- The Minamata Convention on Mercury aims to protect human health and the natural environment on a global basis from artificially emitted or released mercury and its compounds, comprehensively controlling the entire life-cycle of mercury consisting of mining, trading, use, emission, release, disposal and other processes. On October 10, 2013, the parties adopted the Convention at a conference of plenipotentiaries held in Kumamoto City. The Convention entered into force on August 16, 2017. The number of the parties as of the enforcement date was 52, came to 95 as of the convening of COP2 and as of that date, the number of countries that ratified the convention came to 101.
- On May 22, 2015, Japan approved the conclusion of the Convention at the 189th ordinary session of the Diet. During the same ordinary session, it also approved the Mercury Pollution Prevention Act and the Act of Partial Revision of the Air Pollution Control Act, which are the laws necessary for the enforcement of the Convention, and established them. On February 2, 2016, Japan deposited its instrument of acceptance with the UN Secretary General, which made Japan the 23rd party that has concluded the Convention.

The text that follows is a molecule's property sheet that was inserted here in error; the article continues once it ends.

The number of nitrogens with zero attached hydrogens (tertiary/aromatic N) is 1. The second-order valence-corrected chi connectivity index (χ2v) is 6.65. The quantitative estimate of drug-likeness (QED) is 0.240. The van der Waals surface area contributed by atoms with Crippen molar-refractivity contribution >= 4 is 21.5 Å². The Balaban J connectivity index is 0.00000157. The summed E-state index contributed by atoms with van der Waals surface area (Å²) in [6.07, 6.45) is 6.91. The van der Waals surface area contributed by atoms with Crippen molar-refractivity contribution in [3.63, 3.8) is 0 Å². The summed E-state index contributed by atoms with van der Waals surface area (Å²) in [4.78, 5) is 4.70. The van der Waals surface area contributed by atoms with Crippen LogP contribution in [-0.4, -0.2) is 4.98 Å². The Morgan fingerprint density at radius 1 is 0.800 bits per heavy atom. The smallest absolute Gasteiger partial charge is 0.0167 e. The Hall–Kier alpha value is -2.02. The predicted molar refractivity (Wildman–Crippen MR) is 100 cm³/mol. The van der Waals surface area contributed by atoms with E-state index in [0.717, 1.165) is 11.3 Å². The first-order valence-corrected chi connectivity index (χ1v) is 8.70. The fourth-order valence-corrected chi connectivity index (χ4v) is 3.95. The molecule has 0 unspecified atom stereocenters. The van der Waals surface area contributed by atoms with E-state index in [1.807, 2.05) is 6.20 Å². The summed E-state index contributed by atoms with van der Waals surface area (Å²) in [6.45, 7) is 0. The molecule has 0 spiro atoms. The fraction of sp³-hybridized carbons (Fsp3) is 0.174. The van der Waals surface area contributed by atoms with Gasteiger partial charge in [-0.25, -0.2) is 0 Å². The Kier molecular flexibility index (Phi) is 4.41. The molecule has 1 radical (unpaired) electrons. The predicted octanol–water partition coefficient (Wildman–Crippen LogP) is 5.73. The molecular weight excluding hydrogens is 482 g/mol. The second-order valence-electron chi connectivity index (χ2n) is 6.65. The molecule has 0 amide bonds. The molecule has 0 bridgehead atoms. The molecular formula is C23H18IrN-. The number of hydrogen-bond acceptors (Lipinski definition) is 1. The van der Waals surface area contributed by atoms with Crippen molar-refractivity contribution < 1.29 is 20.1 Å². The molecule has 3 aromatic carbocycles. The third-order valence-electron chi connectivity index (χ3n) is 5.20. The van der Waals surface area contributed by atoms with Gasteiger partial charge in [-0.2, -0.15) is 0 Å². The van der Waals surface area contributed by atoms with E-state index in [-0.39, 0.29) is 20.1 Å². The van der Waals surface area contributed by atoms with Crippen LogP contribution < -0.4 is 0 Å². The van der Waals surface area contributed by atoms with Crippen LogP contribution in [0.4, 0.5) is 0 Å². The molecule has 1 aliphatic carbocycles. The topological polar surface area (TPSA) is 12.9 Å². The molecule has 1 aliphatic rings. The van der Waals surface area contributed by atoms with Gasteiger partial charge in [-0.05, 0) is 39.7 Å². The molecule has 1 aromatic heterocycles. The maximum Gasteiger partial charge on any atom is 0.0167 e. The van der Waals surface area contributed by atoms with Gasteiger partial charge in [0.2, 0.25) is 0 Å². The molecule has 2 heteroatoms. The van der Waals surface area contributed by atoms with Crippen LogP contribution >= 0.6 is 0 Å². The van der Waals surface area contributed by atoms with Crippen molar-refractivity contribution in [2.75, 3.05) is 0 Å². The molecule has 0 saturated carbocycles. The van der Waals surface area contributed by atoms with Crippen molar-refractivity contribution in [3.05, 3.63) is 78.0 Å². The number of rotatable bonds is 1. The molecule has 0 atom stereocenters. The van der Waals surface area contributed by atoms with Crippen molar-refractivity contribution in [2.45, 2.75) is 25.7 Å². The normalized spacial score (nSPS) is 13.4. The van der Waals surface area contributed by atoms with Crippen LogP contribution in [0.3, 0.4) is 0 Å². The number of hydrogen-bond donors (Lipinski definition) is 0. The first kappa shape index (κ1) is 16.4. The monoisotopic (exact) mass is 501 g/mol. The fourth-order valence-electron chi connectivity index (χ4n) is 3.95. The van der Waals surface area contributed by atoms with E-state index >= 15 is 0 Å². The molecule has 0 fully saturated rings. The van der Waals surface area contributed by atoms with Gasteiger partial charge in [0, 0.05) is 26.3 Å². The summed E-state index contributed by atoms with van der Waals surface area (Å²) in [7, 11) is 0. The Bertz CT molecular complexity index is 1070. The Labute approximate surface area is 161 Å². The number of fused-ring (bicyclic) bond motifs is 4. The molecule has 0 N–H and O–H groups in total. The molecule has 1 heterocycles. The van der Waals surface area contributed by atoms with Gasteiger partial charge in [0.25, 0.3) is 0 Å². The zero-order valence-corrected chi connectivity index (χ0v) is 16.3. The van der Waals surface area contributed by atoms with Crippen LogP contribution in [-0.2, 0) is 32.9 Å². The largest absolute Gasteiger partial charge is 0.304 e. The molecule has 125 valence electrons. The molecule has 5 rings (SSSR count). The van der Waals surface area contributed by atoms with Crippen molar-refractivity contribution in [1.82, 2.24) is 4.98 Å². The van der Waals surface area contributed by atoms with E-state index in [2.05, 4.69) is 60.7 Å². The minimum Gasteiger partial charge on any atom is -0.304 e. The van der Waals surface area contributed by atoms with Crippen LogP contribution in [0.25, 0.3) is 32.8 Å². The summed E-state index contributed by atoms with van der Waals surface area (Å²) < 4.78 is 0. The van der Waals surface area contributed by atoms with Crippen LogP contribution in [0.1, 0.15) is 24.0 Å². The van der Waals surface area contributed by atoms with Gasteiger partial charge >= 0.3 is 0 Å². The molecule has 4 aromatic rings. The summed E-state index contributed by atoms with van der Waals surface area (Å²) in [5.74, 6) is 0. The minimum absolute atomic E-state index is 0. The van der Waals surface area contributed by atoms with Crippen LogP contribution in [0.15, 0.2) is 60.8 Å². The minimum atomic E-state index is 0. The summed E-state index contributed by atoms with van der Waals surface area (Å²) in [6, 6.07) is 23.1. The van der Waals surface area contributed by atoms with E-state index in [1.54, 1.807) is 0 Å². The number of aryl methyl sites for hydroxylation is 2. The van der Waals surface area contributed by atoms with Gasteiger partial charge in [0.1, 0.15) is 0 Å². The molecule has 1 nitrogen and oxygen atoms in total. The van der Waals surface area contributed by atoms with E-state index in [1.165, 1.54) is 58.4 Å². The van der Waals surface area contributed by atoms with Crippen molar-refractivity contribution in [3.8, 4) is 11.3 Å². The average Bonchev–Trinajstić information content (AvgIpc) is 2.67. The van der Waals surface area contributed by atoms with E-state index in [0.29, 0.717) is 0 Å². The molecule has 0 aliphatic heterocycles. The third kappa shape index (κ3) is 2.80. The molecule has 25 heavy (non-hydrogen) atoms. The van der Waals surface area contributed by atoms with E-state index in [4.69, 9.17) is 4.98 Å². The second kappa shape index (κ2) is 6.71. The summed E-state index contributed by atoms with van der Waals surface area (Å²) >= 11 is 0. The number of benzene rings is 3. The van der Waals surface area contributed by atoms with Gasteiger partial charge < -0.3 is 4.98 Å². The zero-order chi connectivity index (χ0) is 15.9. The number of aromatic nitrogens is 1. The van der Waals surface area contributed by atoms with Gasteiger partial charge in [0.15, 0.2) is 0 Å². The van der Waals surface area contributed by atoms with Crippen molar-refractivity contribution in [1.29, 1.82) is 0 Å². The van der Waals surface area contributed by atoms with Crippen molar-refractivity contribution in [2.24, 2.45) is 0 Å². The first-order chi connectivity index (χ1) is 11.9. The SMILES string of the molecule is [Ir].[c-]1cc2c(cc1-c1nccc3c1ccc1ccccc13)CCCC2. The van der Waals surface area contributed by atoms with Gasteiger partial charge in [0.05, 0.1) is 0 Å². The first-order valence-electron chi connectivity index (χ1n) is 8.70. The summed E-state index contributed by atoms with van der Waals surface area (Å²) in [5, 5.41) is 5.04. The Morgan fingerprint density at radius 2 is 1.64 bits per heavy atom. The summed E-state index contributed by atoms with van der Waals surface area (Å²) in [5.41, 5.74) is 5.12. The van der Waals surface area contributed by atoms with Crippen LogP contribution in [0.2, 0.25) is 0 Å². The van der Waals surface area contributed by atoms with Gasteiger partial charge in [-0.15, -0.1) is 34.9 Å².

3. Other references
- Website of the UN Environment Programme for the Minamata Convention on Mercury
- List of the participants in the Minamata Convention (see the column titled “Approval (AA), Acceptance(A), Accession(a), Ratification” showing countries’ ratification dates; please note that these countries will become parties 90 days after the ratification date.)
- METI website for the Minamata Convention (in Japanese)
- METI website for the domestic laws such as the Mercury Pollution Prevention Act (in Japanese)
Division in Charge
Chemical Management Policy Division, Manufacturing Industries Bureau